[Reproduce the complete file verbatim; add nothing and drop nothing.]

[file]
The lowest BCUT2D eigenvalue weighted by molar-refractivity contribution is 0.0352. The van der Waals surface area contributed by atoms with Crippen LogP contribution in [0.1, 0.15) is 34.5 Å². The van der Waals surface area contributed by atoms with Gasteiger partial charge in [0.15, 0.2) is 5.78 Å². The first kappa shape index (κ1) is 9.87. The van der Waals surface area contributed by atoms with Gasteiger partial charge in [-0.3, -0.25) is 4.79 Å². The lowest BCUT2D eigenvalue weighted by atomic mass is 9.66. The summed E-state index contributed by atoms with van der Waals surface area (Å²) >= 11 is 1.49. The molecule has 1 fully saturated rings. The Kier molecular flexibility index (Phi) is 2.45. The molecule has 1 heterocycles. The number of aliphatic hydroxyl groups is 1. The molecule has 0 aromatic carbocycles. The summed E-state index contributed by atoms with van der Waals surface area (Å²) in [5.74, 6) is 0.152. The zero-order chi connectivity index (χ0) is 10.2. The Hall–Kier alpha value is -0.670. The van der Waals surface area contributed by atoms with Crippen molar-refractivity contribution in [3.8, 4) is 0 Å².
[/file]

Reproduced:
The lowest BCUT2D eigenvalue weighted by molar-refractivity contribution is 0.0352. The van der Waals surface area contributed by atoms with Crippen LogP contribution in [0.1, 0.15) is 34.5 Å². The van der Waals surface area contributed by atoms with Gasteiger partial charge in [0.15, 0.2) is 5.78 Å². The first kappa shape index (κ1) is 9.87. The van der Waals surface area contributed by atoms with Gasteiger partial charge in [-0.3, -0.25) is 4.79 Å². The lowest BCUT2D eigenvalue weighted by atomic mass is 9.66. The summed E-state index contributed by atoms with van der Waals surface area (Å²) >= 11 is 1.49. The molecule has 1 fully saturated rings. The Kier molecular flexibility index (Phi) is 2.45. The molecule has 1 heterocycles. The number of aliphatic hydroxyl groups is 1. The molecule has 0 aromatic carbocycles. The summed E-state index contributed by atoms with van der Waals surface area (Å²) in [5.74, 6) is 0.152. The zero-order chi connectivity index (χ0) is 10.2. The Hall–Kier alpha value is -0.670. The van der Waals surface area contributed by atoms with Crippen molar-refractivity contribution in [3.8, 4) is 0 Å².